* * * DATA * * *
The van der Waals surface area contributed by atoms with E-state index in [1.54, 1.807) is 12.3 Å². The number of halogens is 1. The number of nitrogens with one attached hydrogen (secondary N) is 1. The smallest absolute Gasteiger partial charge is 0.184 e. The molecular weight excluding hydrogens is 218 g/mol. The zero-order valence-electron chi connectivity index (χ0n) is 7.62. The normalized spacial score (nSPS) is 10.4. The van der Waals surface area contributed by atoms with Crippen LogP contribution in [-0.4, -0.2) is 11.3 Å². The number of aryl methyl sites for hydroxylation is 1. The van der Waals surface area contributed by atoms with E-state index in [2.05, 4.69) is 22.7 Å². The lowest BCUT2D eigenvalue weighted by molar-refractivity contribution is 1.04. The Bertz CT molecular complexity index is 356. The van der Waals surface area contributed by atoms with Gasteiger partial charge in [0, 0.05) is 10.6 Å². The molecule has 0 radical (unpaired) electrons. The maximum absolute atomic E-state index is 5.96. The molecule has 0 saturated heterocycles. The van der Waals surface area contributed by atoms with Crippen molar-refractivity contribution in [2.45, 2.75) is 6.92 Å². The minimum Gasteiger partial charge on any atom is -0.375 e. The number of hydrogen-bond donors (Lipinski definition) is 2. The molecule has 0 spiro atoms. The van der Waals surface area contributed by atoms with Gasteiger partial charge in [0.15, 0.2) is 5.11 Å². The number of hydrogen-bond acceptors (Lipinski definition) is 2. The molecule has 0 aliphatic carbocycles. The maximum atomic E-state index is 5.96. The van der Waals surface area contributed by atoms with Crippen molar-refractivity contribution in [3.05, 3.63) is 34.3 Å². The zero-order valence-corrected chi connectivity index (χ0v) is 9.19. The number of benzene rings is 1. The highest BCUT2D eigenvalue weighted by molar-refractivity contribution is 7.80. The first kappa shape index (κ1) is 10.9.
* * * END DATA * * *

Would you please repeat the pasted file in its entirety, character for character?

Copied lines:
The van der Waals surface area contributed by atoms with E-state index in [1.54, 1.807) is 12.3 Å². The number of halogens is 1. The number of nitrogens with one attached hydrogen (secondary N) is 1. The smallest absolute Gasteiger partial charge is 0.184 e. The molecular weight excluding hydrogens is 218 g/mol. The zero-order valence-electron chi connectivity index (χ0n) is 7.62. The normalized spacial score (nSPS) is 10.4. The van der Waals surface area contributed by atoms with Crippen LogP contribution in [-0.4, -0.2) is 11.3 Å². The number of aryl methyl sites for hydroxylation is 1. The van der Waals surface area contributed by atoms with E-state index in [2.05, 4.69) is 22.7 Å². The lowest BCUT2D eigenvalue weighted by molar-refractivity contribution is 1.04. The Bertz CT molecular complexity index is 356. The van der Waals surface area contributed by atoms with Gasteiger partial charge in [0, 0.05) is 10.6 Å². The molecule has 0 radical (unpaired) electrons. The maximum absolute atomic E-state index is 5.96. The molecule has 0 saturated heterocycles. The van der Waals surface area contributed by atoms with Crippen molar-refractivity contribution in [2.45, 2.75) is 6.92 Å². The minimum Gasteiger partial charge on any atom is -0.375 e. The number of hydrogen-bond donors (Lipinski definition) is 2. The molecule has 0 spiro atoms. The van der Waals surface area contributed by atoms with Gasteiger partial charge in [0.15, 0.2) is 5.11 Å². The number of hydrogen-bond acceptors (Lipinski definition) is 2. The molecule has 0 aliphatic carbocycles. The maximum atomic E-state index is 5.96. The van der Waals surface area contributed by atoms with Crippen molar-refractivity contribution in [3.05, 3.63) is 34.3 Å². The zero-order valence-corrected chi connectivity index (χ0v) is 9.19. The number of benzene rings is 1. The highest BCUT2D eigenvalue weighted by molar-refractivity contribution is 7.80. The first kappa shape index (κ1) is 10.9.